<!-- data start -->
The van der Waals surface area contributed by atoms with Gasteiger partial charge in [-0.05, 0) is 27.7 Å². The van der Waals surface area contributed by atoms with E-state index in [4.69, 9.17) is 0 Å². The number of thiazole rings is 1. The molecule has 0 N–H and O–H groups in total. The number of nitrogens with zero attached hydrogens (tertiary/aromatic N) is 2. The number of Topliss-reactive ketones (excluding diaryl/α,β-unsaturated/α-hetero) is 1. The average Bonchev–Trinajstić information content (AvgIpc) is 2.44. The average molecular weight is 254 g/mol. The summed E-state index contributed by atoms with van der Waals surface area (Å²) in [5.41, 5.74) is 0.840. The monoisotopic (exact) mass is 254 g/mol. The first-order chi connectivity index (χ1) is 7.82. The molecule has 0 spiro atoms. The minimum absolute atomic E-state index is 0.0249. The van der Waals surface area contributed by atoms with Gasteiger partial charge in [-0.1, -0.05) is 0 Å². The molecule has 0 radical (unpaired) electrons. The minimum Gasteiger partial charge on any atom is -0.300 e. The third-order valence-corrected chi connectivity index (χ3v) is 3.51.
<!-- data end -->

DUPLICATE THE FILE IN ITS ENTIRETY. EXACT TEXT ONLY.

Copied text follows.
The van der Waals surface area contributed by atoms with Gasteiger partial charge in [-0.05, 0) is 27.7 Å². The van der Waals surface area contributed by atoms with E-state index in [4.69, 9.17) is 0 Å². The number of thiazole rings is 1. The molecule has 0 N–H and O–H groups in total. The number of nitrogens with zero attached hydrogens (tertiary/aromatic N) is 2. The number of Topliss-reactive ketones (excluding diaryl/α,β-unsaturated/α-hetero) is 1. The average Bonchev–Trinajstić information content (AvgIpc) is 2.44. The average molecular weight is 254 g/mol. The summed E-state index contributed by atoms with van der Waals surface area (Å²) in [5.41, 5.74) is 0.840. The monoisotopic (exact) mass is 254 g/mol. The first-order chi connectivity index (χ1) is 7.82. The molecule has 0 spiro atoms. The minimum absolute atomic E-state index is 0.0249. The van der Waals surface area contributed by atoms with Gasteiger partial charge in [-0.1, -0.05) is 0 Å². The molecule has 0 radical (unpaired) electrons. The minimum Gasteiger partial charge on any atom is -0.300 e. The third-order valence-corrected chi connectivity index (χ3v) is 3.51.